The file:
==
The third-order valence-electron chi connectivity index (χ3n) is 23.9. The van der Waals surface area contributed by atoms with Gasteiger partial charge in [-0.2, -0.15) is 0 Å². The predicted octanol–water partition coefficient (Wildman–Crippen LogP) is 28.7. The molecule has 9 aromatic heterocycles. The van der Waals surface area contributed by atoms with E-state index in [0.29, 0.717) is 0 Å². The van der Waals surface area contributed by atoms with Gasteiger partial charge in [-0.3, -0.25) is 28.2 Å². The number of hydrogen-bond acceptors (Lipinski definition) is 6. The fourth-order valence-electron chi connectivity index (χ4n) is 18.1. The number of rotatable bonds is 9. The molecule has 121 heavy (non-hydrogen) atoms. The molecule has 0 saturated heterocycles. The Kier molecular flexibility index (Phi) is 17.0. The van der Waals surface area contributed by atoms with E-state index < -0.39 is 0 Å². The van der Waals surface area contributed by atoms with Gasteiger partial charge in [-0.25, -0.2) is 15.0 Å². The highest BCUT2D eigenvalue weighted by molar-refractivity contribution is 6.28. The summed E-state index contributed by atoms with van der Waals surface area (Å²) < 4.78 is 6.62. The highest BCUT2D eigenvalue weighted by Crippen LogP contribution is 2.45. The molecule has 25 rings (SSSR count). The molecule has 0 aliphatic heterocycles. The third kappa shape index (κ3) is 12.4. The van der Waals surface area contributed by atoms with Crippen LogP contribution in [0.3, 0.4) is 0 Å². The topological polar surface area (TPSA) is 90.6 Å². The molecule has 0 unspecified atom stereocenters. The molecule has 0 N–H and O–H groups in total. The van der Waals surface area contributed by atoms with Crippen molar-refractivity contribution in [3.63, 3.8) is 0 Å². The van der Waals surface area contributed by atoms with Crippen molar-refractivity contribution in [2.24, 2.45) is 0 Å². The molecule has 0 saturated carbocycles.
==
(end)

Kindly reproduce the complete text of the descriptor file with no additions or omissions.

The third-order valence-electron chi connectivity index (χ3n) is 23.9. The van der Waals surface area contributed by atoms with Gasteiger partial charge in [-0.2, -0.15) is 0 Å². The predicted octanol–water partition coefficient (Wildman–Crippen LogP) is 28.7. The molecule has 9 aromatic heterocycles. The van der Waals surface area contributed by atoms with E-state index in [0.29, 0.717) is 0 Å². The van der Waals surface area contributed by atoms with Gasteiger partial charge in [-0.3, -0.25) is 28.2 Å². The number of hydrogen-bond acceptors (Lipinski definition) is 6. The fourth-order valence-electron chi connectivity index (χ4n) is 18.1. The number of rotatable bonds is 9. The molecule has 121 heavy (non-hydrogen) atoms. The molecule has 0 saturated heterocycles. The Kier molecular flexibility index (Phi) is 17.0. The van der Waals surface area contributed by atoms with E-state index < -0.39 is 0 Å². The van der Waals surface area contributed by atoms with Gasteiger partial charge in [-0.25, -0.2) is 15.0 Å². The highest BCUT2D eigenvalue weighted by molar-refractivity contribution is 6.28. The summed E-state index contributed by atoms with van der Waals surface area (Å²) < 4.78 is 6.62. The highest BCUT2D eigenvalue weighted by Crippen LogP contribution is 2.45. The molecule has 25 rings (SSSR count). The molecule has 0 aliphatic heterocycles. The third kappa shape index (κ3) is 12.4. The van der Waals surface area contributed by atoms with Crippen LogP contribution in [0.3, 0.4) is 0 Å². The topological polar surface area (TPSA) is 90.6 Å². The molecule has 0 unspecified atom stereocenters. The molecule has 0 N–H and O–H groups in total. The van der Waals surface area contributed by atoms with Crippen molar-refractivity contribution in [3.63, 3.8) is 0 Å². The van der Waals surface area contributed by atoms with Crippen molar-refractivity contribution in [2.24, 2.45) is 0 Å². The molecule has 0 saturated carbocycles.